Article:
The expansion of Kampung Kerinchi and Bangsar South can be seen as a natural progression or spillover from the expansion of the city outskirts, to Bangsar, and towards Petaling Jaya. “The gap filled by Kampung Kerinchi and its surroundings complements the nearby established Mid Valley City and KL Eco City, among others.” These have contributed to the area’s market attractiveness, whether in the rental or sales markets, among investors and tenants,” says Sulaiman.
Commercial tenants will appreciate the location.
Sulaiman believes that the commercial segment is dominated by corporate office tenants and those looking for office space outside of the central business district but still wanting to be connected within the larger golden triangle of the city centre, Petaling Jaya, and Bangsar.
According to him, the transformed Kampung Kerinchi has become a destination for commercial tenants because of its existing residential base, which has been upgraded alongside the newer commercial developments. “From more low-end and organic residential offerings in the beginning, it has now expanded to include affordable and high-end homes.” As a result, the area’s offices and shops will have access to a more diverse pool of potential consumers and employees, including expatriates, and may follow the trends seen in Mont’Kiara and Bangsar.”
Although the majority of the area’s purpose-built offices (PBOs) are strata-titled, they have been able to attract strong brands and established corporates due to a proper tenancy mix controlled by the building owners and well-managed common areas that set a benchmark corporate office image for the buildings, according to Wong.
As a result, these factors will contribute to differentiating the rental rates from traditional strata offices, which command less than the RM5.10 psf mark.
The average asking rent for The Horizon, The Vertical Business Suites, The Vertical Corporate Tower, UOA Corporate Tower, Menara Suezcap 1 and Menara Suezcap 2 ranges from RM4.50 to RM6.10 psf per month, according to Savills Research data.
“The rents have been competitive, with asking prices exceeding RM5 per square foot.” Smaller start-ups or small and medium-sized businesses can choose the smaller office unit plates at Menara Suezcap 2, which have an average rent of RM4.50 per square foot. According to Wong, “the office blocks at The Horizon saw transactions ranging from RM3.20 to RM6.90 psf per month, with an average rent of RM5.10 psf.”
Regardless of the current economic situation, Sulaiman believes that Kampung Kerinchi has the potential to grow further due to its popularity as a rental destination. “However, as we have seen in recent years, commercial demand has been under constant pressure as a result of high supply but stagnant demand.” It has been difficult for both developers and commercial building operators to find new and innovative ways to attract tenants in a highly competitive market.”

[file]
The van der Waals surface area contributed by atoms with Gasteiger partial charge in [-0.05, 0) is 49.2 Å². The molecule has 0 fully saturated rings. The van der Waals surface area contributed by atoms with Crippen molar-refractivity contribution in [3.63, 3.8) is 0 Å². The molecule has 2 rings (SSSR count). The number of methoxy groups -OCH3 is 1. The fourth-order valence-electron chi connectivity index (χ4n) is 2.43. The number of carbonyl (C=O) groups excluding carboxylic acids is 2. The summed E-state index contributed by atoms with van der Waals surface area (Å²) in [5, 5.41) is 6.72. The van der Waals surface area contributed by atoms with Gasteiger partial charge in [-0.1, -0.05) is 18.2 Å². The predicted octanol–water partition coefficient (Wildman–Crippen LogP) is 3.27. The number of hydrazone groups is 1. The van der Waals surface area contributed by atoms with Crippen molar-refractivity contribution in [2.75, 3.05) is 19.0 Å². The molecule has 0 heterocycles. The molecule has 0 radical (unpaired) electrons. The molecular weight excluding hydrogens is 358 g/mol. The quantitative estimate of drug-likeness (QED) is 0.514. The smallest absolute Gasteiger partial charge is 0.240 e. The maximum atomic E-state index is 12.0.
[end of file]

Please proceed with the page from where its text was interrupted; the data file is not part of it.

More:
With the new norm of working remotely and the sharing economy model of co-working spaces, the suburbanization of offices and commercial centres that began about 15 years ago may be accelerated.
“Having commercial hubs close to the talent pool’s residence reduces travel time and has advantages.” “More competitive rents in these out-of-city urban centres with comparable facilities and quality to those in the city area could attract local and foreign companies,” says Sulaiman.
However, as with any other developing/redeveloping area, progress may be hampered if rapid growth and gentrification are not reined in to ensure a balance of supply and demand.
“The market remains challenging, and even after we overcome the pandemic, we will face the underlying challenge of supply and demand mismatches, employment- and income-related challenges, as well as geopolitical concerns.” To avoid an unsustainable bubble effect, growth should be carefully nurtured to be in line with market demand,” he says.
Wong believes that Kampung Kerinchi’s magnetic pull will be in integrated developments that play an integral part in the overall ecosystem of work, live, and play. The corporate office tower cluster will generate demand for the surrounding residential towers and will be supported by retail malls in one location, making it a self-sustaining locality, with a spillover effect on areas such as Pantai Dalam.
According to Wong, rents for both residential and commercial properties in Kampung Kerinchi will likely remain stable in the medium term, with the ability to cushion the negative impact of Covid-19.
“The large impending supply in the Greater KL property and commercial sector has slowed overall rental growth.” Similarly, the planned supply of high-rise residential units and office buildings will almost certainly cause rents to rise gradually but steadily following a period of economic recovery. This, however, will take place over time until economic conditions improve in the future.”
source from TheEdgeMarkets